Recent claims by Switzerland's Das Magazin that associates of Israeli Prime Minister Benjamin Netanyahu spearheaded an anti-Soros campaign don't hold water, according to the Jewish Telegraphic Agency (JTA).
JTA recalled that in the 12 January apparent exposé, Das Magazin argued that Hungarian Prime Minister Viktor Orban's "nasty campaign" against globalist billionaire George Soros was masterminded by two Israeli spin doctors close to Netanyahu.
The goal of the campaign was to "invent a villain" for Orban's "nationalist base", the JTA said, referring to the late Arthur Finkelstein and his associate George Eli Birnbaum.
Finkelstein was a New York-based Republican Party consultant who had worked for conservative and right-wing candidates in the US, Canada, Israel, as well as Central and Eastern Europe, over the past four decades.
Birnbaum was cited by the JTA as saying that in 2013, Finkelstein allegedly advised Orban to publicly go after Soros, a proposal that was at first rejected by Orban's cabinet.
However, in May 2017 the Hungarian FM finally authorised the installation of billboards featuring a picture of Soros smiling, captioned "Don't let him have the last laugh".
"Soros, a mega-philanthropist of liberal causes who took a particular interest in his native Hungary, has often been placed at the centre of various anti-Semitic conspiracy theories. To some, the poster seemed to be a spin on the 'laughing Jew' motif popularised by the Nazis," the JTA noted.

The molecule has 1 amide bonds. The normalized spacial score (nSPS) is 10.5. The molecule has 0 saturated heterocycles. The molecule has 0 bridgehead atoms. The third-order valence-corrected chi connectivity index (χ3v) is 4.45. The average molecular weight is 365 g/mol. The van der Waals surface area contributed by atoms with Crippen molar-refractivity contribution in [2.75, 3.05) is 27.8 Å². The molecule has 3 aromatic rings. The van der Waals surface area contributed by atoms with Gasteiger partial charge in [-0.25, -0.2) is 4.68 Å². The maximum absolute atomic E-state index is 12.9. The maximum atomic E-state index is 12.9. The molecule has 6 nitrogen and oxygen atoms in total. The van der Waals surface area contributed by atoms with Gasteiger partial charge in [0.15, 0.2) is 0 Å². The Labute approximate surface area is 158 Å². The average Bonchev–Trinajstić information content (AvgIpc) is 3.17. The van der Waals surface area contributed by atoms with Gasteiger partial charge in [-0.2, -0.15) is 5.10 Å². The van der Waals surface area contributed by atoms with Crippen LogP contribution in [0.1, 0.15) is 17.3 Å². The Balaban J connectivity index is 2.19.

In this vein, the news outlet pointed out that the Das Magazin article does not present evidence on Birnbaum claiming that he and Finkelstein inspired the anti-Soros campaign. Also, the article turns a blind eye to the fact that when the campaign was launched, Finkelstein was suffering from lung cancer, which "likely would have made it extremely difficult for Finkelstein to take any active part in the campaign".
Additionally, the article's weak points pertain to the time frame given that the piece singles out "only in passing that Orban and Soros clashed amid a national debate on a wave of unauthorised immigration of millions of people into Europe."
The JTA recalled that in 2015, Soros urged the EU to receive one million migrants a year and share the burden of paying for them, in what was subsequently described by the Hungarian government as the "Soros Plan".
The remarks followed Orban emphasising earlier that year that for Hungary, "migration is not a solution but a problem […] not medicine but a poison, we don't need it and won't swallow it".
In another speech in 2016, Orban urged Hungary to "defend its rule of law, and also its borders", stressing that "we do not want Hungary to be a target country for illegal immigrants".
"Against this fundamental ideological clash, what role did Finkelstein's alleged advice from 2013 play in Orban’s decision to finally go after Soros four years later?" the JTA said.
The lawsuit came after Orban's Ruling Fidesz Party adopted the so-called "Stop Soros" act, slapping restrictions on organisations that assist undocumented newcomers.